I am not a religious human, but the United States of America is unofficially a Christian nation. Understanding this, there is a scripture in the New International Version of the Bible, “Matthew 25:45”, which reads, “Truly I tell you, whatever you did not do for one of the least of these, you did not do for me.” In short, this scripture means that you cannot truly proclaim to love and serve “God” if you do not value and treat with kindness all humans. This sentiment has transcended holy texts and church buildings, it has become embedded within American society.
“If you help the least of these then everyone benefits” is spurred frequently during rally calls for justice and reform. However, this statement remains ideal and has not been demonstrated with fidelity to see it actualized. In this country, Native Americans continue to be victimized and terrorized at the hands of whiteness. As explained by Ta-Nehisi Coates, whiteness is “that bloody heirloom which cannot ensure mastery of all events but can conjure a tailwind for most of them.” I define it as a belief that one’s skin color inherently grants them universal privilege and domain over all others and all things. This is not to be confused with individuals who are simply white. Whiteness is an ideology. A false belief.
Most recently, an article published in the Wall Street Journal tells of another raft of catastrophe upon Native Americans at the hands of whiteness.
The article details a hospital on a reservation that was in dire need of a pediatrician for its children. So much so that the Indian Health Service (IHS) overlooked warning signs of possible inappropriate behavior and when those warning signs were found to be valid they did not fire Stanley Park Weber, the physician, and pedophile, but transferred him to another hospital, in an even more desolate community, where he would prey on and abuse young boys for another 21 years.
The IHS reports that “because the agency has struggled to recruit medical staff and experienced leaders, especially at remote reservations, officials said they gave second chances to doctors who likely would have struggled to find work elsewhere.” This is no excuse.
It is documented that alcoholism and suicide rates are often high on Native reservations due to the pain and trauma of poverty, the massacring of their people, being displaced and contained in their own country, just to identify a few possible reasons one might seek coping mechanisms. Weber preyed on this vulnerableness.
“One of Mr. Weber’s victims, testifying in Montana, described the doctor sexually assaulting him on a hospital examination table when he was about 11, around the time his father had killed himself.”
This is not the depth of his savagery. Of the victims who have come forward, some admit to being as young as eight years in age when the doctor began to fondle and molest them. Perhaps what is most disturbing, other than this abhorrent behavior, is the degree to which the suspecting administrators went to dismiss and turn a blind eye to this behavior, sometimes taking bribes, or taking punitive measures against those who reported the observation of suspicious behavior. This cycle continued for nearly thirty years and left a string of broken men who suffer from alcoholism, drug abuse, and crime, in its wake.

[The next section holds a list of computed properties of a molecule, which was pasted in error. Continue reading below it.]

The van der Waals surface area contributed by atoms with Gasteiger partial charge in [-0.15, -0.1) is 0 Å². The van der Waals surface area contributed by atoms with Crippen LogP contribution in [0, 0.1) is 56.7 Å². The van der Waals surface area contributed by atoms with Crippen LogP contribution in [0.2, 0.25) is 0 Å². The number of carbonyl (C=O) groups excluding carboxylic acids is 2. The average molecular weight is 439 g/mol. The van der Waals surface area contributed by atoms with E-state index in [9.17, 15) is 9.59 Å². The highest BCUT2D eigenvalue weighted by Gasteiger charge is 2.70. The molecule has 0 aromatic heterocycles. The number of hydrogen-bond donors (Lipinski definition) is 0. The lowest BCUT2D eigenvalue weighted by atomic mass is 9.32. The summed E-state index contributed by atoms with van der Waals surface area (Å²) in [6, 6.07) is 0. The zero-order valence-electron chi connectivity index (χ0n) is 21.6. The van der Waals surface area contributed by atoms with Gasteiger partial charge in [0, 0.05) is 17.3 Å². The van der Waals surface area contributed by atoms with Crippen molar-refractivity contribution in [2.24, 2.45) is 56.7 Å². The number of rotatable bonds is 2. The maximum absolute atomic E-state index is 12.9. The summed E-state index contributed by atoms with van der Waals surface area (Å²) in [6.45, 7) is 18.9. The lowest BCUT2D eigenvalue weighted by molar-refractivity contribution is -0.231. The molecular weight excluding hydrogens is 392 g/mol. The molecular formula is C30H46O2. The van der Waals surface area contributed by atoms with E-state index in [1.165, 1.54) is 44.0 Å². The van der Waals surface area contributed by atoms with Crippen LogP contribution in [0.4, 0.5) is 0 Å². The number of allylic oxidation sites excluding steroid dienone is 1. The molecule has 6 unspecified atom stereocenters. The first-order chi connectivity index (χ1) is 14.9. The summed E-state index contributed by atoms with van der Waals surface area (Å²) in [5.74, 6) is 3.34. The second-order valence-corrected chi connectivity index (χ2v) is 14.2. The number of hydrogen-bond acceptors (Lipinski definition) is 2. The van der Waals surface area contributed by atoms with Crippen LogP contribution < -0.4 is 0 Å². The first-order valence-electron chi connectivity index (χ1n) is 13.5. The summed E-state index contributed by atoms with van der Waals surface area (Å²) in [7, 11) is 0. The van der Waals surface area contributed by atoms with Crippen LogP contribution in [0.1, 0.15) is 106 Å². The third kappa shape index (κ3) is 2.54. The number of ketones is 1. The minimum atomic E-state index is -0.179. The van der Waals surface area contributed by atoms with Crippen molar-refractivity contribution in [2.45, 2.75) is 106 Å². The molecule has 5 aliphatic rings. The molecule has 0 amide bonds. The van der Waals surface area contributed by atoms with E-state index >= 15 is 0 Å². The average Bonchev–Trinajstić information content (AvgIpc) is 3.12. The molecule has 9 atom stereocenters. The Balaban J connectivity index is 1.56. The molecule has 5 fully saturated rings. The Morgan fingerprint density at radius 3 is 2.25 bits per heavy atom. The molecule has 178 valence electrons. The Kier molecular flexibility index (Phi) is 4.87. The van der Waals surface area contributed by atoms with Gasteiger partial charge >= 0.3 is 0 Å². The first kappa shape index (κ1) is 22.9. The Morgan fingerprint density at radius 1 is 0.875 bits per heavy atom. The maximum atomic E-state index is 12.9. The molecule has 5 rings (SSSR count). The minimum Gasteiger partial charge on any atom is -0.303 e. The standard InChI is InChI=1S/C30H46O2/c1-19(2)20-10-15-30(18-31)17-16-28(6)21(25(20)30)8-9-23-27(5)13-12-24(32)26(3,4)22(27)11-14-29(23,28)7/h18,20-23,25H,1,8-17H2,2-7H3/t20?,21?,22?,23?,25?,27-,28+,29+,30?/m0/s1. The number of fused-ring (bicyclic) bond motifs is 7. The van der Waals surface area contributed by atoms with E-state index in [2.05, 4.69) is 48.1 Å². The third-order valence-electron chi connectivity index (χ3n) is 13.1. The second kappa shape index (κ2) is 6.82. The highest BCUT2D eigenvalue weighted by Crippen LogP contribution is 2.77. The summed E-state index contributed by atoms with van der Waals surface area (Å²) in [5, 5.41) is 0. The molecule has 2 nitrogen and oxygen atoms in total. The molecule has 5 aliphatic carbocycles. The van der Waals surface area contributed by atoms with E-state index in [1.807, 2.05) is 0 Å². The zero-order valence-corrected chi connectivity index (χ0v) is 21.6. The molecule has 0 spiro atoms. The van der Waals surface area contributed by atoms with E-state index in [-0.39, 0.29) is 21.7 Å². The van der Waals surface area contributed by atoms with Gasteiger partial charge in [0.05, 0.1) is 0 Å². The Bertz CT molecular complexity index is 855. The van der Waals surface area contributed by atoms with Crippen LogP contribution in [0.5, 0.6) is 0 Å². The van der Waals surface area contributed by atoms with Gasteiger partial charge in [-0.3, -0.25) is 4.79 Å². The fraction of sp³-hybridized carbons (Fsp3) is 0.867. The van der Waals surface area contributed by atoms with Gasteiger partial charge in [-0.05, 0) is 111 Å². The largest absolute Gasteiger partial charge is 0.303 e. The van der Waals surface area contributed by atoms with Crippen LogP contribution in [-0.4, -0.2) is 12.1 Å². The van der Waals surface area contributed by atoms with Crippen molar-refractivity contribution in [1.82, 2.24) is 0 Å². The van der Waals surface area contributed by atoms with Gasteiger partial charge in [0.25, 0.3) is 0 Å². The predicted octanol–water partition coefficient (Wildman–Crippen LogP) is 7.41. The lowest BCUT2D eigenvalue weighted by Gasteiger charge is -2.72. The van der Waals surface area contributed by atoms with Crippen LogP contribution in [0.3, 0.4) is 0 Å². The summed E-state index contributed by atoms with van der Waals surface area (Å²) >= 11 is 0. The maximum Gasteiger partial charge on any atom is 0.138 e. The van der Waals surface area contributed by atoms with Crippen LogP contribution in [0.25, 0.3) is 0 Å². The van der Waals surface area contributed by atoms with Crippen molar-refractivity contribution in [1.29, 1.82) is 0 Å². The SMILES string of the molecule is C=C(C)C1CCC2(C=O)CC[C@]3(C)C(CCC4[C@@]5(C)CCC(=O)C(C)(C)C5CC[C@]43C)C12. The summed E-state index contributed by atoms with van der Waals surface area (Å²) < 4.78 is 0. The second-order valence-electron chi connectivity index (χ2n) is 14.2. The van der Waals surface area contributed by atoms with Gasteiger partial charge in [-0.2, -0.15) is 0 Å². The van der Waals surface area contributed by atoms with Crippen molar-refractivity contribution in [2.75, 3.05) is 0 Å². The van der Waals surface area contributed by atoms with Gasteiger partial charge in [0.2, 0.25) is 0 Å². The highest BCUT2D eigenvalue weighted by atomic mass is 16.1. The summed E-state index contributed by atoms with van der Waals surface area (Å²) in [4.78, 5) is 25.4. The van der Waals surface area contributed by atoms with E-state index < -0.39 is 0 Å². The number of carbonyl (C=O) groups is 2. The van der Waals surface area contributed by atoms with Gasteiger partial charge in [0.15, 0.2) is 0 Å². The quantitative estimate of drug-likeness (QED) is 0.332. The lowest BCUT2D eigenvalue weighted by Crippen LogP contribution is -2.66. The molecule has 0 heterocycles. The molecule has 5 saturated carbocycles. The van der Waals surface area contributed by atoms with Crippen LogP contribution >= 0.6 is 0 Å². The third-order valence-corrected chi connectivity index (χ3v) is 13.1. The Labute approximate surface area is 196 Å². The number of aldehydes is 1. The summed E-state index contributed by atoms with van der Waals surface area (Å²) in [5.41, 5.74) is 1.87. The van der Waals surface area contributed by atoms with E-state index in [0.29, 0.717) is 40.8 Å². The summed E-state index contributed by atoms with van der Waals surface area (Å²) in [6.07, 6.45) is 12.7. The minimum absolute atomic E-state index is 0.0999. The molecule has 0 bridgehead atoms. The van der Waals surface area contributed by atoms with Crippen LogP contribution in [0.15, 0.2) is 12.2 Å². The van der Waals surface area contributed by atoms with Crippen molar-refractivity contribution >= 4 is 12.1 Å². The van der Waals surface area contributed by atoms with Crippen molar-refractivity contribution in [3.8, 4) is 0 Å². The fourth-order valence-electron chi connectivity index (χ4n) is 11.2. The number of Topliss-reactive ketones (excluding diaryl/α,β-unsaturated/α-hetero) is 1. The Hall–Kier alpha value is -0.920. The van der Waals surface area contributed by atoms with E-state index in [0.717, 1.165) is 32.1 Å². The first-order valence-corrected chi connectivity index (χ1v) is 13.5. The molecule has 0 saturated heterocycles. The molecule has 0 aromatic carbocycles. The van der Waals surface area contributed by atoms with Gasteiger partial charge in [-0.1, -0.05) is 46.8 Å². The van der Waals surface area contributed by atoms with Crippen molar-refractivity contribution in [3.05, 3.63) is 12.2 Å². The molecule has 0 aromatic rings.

America is a country founded on the doctrine of equality and justice for all, but it is the most vulnerable who have always suffered and been excluded from this myth.
I do not write to appeal to the conscience of a nation, for as James Baldwin has stated, “..this is the crime of which I accuse my country and my countrymen, and for which neither I nor time nor history will ever forgive them, that they have destroyed and are destroying hundreds of thousands of lives and do not know it and do not want to know it.” I write this for all of us who are “relatively conscious” and know that injustice done to one of us is injustice done to all of us. I write this so that the silence does not continue. Whether it be Stanley Park Weber or Robert Kelly, Harvey Weinstein or Donald Trump, a priest or others in positions of authority, in the USA or international, those of us who believe in justice must not only speak up but show up.
We must remember to be there for the citizens of Flint, MI even when the story is no longer the headline.
We must fight for educational access and equity in America and Pakistan and elsewhere.
We cannot let up, we cannot assume that governments are standing on their promises, we must be vigilant in our protection of and care for each other.
There is an unlimited number of ways that we can do this. If you can not show up in person, donate money. If you cannot donate money, speak. Speak in meditation, speak in prayer, speak in an exchange of energy, speak to your congressmen and all officials, speak to those around you, speak to the victims themselves, speak to your children, speak to your own heart to protect it from apathy. Speak!
And show up!
“It is our duty to fight for our freedom.
It is our duty to win.
We must love each other and support each other.
We have nothing to lose but our chains.”